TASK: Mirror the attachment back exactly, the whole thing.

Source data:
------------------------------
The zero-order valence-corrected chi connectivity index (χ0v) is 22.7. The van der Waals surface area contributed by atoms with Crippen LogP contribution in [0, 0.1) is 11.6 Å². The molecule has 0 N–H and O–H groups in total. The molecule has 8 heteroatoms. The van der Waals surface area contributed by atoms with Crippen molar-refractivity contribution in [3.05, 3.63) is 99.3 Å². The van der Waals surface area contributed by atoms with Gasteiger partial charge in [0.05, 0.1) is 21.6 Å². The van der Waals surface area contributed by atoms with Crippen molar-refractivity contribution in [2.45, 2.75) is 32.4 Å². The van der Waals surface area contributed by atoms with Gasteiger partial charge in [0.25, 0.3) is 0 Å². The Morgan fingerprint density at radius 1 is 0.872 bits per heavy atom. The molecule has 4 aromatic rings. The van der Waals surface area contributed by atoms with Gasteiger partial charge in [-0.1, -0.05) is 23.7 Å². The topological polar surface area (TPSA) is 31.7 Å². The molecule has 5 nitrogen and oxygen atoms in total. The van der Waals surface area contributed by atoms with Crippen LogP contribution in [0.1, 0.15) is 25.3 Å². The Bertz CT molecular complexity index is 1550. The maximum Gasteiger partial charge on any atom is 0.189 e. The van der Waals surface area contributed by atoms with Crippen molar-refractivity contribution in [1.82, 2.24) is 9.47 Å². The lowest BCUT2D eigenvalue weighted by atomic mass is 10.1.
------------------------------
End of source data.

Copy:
The zero-order valence-corrected chi connectivity index (χ0v) is 22.7. The van der Waals surface area contributed by atoms with Crippen LogP contribution in [0, 0.1) is 11.6 Å². The molecule has 0 N–H and O–H groups in total. The molecule has 8 heteroatoms. The van der Waals surface area contributed by atoms with Crippen molar-refractivity contribution in [3.05, 3.63) is 99.3 Å². The van der Waals surface area contributed by atoms with Gasteiger partial charge in [0.05, 0.1) is 21.6 Å². The van der Waals surface area contributed by atoms with Crippen molar-refractivity contribution in [2.45, 2.75) is 32.4 Å². The van der Waals surface area contributed by atoms with Gasteiger partial charge in [0.25, 0.3) is 0 Å². The Morgan fingerprint density at radius 1 is 0.872 bits per heavy atom. The molecule has 4 aromatic rings. The van der Waals surface area contributed by atoms with Gasteiger partial charge in [-0.1, -0.05) is 23.7 Å². The topological polar surface area (TPSA) is 31.7 Å². The molecule has 5 nitrogen and oxygen atoms in total. The van der Waals surface area contributed by atoms with Crippen LogP contribution in [0.1, 0.15) is 25.3 Å². The Bertz CT molecular complexity index is 1550. The maximum Gasteiger partial charge on any atom is 0.189 e. The van der Waals surface area contributed by atoms with Crippen molar-refractivity contribution in [1.82, 2.24) is 9.47 Å². The lowest BCUT2D eigenvalue weighted by atomic mass is 10.1.